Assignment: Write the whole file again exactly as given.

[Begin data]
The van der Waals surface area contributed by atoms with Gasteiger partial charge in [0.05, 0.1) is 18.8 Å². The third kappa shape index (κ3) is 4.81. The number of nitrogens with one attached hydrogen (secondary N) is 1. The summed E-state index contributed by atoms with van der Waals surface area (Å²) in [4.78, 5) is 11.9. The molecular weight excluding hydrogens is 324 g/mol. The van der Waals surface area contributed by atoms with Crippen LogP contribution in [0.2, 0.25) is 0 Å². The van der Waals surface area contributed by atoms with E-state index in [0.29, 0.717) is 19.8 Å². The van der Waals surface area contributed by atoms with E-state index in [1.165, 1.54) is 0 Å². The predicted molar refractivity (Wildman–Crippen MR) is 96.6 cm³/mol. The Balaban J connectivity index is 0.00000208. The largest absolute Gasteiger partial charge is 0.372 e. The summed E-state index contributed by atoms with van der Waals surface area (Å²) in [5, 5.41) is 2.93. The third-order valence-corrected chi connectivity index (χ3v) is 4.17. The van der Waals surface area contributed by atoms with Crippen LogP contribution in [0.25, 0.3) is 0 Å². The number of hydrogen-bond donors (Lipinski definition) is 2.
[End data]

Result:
The van der Waals surface area contributed by atoms with Gasteiger partial charge in [0.05, 0.1) is 18.8 Å². The third kappa shape index (κ3) is 4.81. The number of nitrogens with one attached hydrogen (secondary N) is 1. The summed E-state index contributed by atoms with van der Waals surface area (Å²) in [4.78, 5) is 11.9. The molecular weight excluding hydrogens is 324 g/mol. The van der Waals surface area contributed by atoms with Crippen LogP contribution in [0.2, 0.25) is 0 Å². The van der Waals surface area contributed by atoms with E-state index in [0.29, 0.717) is 19.8 Å². The van der Waals surface area contributed by atoms with E-state index in [1.165, 1.54) is 0 Å². The predicted molar refractivity (Wildman–Crippen MR) is 96.6 cm³/mol. The Balaban J connectivity index is 0.00000208. The largest absolute Gasteiger partial charge is 0.372 e. The summed E-state index contributed by atoms with van der Waals surface area (Å²) in [5, 5.41) is 2.93. The third-order valence-corrected chi connectivity index (χ3v) is 4.17. The van der Waals surface area contributed by atoms with Crippen LogP contribution in [0.25, 0.3) is 0 Å². The number of hydrogen-bond donors (Lipinski definition) is 2.